By Anne Kauranen
HELSINKI (Reuters) -Airlines on Monday braced for a potentially lengthy dispute after the European Union (EU) banned Russian airlines from its airspace and Moscow responded in kind, barring carriers from 36 countries including all 27 members of the European Union.
Dozens of flights were cancelled or sent on costly detours as the crisis hit airline shares.
The rerouting meant Kazakhstan’s airspace saw a tripling of flights to more than 450.
Russia’s ban came after the EU and Canada on Sunday banned flights by Russian airlines as fighting raged in Ukraine.
Without access to Russia’s airspace, carriers will have to divert flights south while also avoiding areas of tension in the Middle East.
Shares in European airlines and airport operators were down 3-6% in early trade, while Finnish national carrier Finnair cut its guidance with its shares down 21% in afternoon trade. [nL8N2V32H1]
Germany’s Lufthansa said 30 flights to Russia would be cancelled this week by Lufthansa and its subsidiaries Eurowings and Austrian Airlines, while Latvia’s AirBaltic said it was extending its suspension of flights to Russia until the end of May.
Lufthansa said its flights from Europe to Tokyo and Seoul would have to fly detours for which the company had secured necessary flight rights.
In Asia Singapore Airlines said on Monday it was suspending all services between Singapore and Moscow until further notice for “operational reasons”.
United Arab Emirates carrier Flydubai cancelled flights to Krasnodar and Rostov-on-Don in Russia until March 8, while it said it would continue flights from Dubai to Moscow and seven other Russian destinations.
Finnair scrapped its 2022 guidance, fearing significant loss of business as it uses a route across Russian skies from Europe to Asia via its hub in Helsinki.
Korean Air, Japan Airlines and Japan’s ANA Holdings said on Monday they were continuing to use Russian airspace but had no plans to add flights to Russia or Europe to replace flights cancelled by European carriers.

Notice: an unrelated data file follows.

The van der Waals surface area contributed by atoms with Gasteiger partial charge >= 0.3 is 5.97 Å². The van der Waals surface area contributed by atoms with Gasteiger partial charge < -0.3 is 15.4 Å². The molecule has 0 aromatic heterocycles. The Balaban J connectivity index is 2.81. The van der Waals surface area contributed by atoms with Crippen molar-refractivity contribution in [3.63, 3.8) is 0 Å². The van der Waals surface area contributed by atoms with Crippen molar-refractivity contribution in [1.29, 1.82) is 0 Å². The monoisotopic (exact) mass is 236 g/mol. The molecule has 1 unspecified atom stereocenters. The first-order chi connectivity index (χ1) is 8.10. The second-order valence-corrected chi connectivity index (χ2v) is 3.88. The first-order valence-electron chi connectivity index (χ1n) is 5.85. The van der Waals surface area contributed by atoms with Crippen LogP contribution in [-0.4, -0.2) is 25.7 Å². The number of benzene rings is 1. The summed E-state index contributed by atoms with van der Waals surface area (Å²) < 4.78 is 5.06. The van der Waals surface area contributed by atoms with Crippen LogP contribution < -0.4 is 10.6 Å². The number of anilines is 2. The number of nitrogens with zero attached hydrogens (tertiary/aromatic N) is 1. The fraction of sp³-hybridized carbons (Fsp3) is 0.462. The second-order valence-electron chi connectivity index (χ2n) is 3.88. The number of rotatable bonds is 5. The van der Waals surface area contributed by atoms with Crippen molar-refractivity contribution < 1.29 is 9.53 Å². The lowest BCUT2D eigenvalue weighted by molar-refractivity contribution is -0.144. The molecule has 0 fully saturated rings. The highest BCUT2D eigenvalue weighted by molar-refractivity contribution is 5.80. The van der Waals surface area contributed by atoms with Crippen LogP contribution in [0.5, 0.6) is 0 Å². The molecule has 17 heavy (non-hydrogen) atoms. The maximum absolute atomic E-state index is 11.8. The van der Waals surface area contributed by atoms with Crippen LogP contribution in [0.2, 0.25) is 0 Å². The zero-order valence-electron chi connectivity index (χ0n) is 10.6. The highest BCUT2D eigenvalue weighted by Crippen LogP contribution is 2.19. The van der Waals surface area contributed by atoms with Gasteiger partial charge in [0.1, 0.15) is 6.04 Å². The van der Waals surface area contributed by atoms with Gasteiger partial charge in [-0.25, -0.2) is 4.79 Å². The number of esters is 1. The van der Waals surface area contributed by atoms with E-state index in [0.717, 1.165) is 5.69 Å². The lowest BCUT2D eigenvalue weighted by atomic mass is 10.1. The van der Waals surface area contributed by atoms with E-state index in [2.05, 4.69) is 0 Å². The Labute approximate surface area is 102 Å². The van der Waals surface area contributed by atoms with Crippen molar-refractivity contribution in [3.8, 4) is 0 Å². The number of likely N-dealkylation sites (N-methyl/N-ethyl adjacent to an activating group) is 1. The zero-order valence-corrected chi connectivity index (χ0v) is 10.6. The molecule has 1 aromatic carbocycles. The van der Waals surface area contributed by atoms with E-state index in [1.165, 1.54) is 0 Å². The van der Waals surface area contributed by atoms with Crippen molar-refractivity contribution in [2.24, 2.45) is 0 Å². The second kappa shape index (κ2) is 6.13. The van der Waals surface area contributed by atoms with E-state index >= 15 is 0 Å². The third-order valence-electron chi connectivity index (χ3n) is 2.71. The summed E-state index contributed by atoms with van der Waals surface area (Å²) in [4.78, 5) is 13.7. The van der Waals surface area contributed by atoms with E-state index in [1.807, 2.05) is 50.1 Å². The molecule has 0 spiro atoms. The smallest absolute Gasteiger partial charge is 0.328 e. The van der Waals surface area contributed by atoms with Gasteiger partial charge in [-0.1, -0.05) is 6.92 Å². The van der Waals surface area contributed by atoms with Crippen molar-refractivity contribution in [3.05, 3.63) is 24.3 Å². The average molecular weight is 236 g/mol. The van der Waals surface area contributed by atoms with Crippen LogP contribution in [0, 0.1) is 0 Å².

Demand to Japan and South Korea has been low due to COVID-related travel restrictions.
Airline Swiss, also owned by Lufthansa Group, cancelled Monday’s flight from Zurich to Moscow, citing what it said was an unclear regulatory situation, and said it was not flying through Russian airspace. [Z8N2RV01I]
MORE SUPPLY CHAIN DISRUPTION
Airspace shutdowns and flight cancellations will also set to affect cargo traffic, further exacerbating global supply chain woes caused as the pandemic slows cargo handling worldwide.
“Due to the ongoing dramatic developments in the Russia-Ukraine conflict, Lufthansa will no longer use Russian airspace,” Lufthansa Cargo said.
U.S.-based United Parcel Service Inc and FedEx Corp, two of the world’s largest logistics companies, said they were halting deliveries to Russia.
Global aircraft also lessors said they would have to terminate hundreds of plane leases with Russian carriers in the wake of EU sanctions that call for such contracts to end by March 28.
Russia’s Aeroflot said on Sunday it would cancel all flights to European destinations after EU foreign policy chief Josep Borrell said the EU had decided to close its airspace to Russian traffic.
The United States is considering similar action, but has yet to make a final decision, according to U.S. officials.
The U.S. government said on Sunday citizens should consider leaving Russia immediately on commercial flights, citing an increasing number of airlines cancelling flights as countries close their airspace to Russia. [L1N2V307H]
(Reporting by Anne Kauranen in Helsinki, Maki Shiraki in Tokyo, Joyce Lee in Seoul, Aradhana Aravindan in Singapore, Ilona Wissenbach in Berlin, Alexander Cornwell in Dubai, Michael Shields in Zurich and Reuters in Moscow; editing by Jason Neely)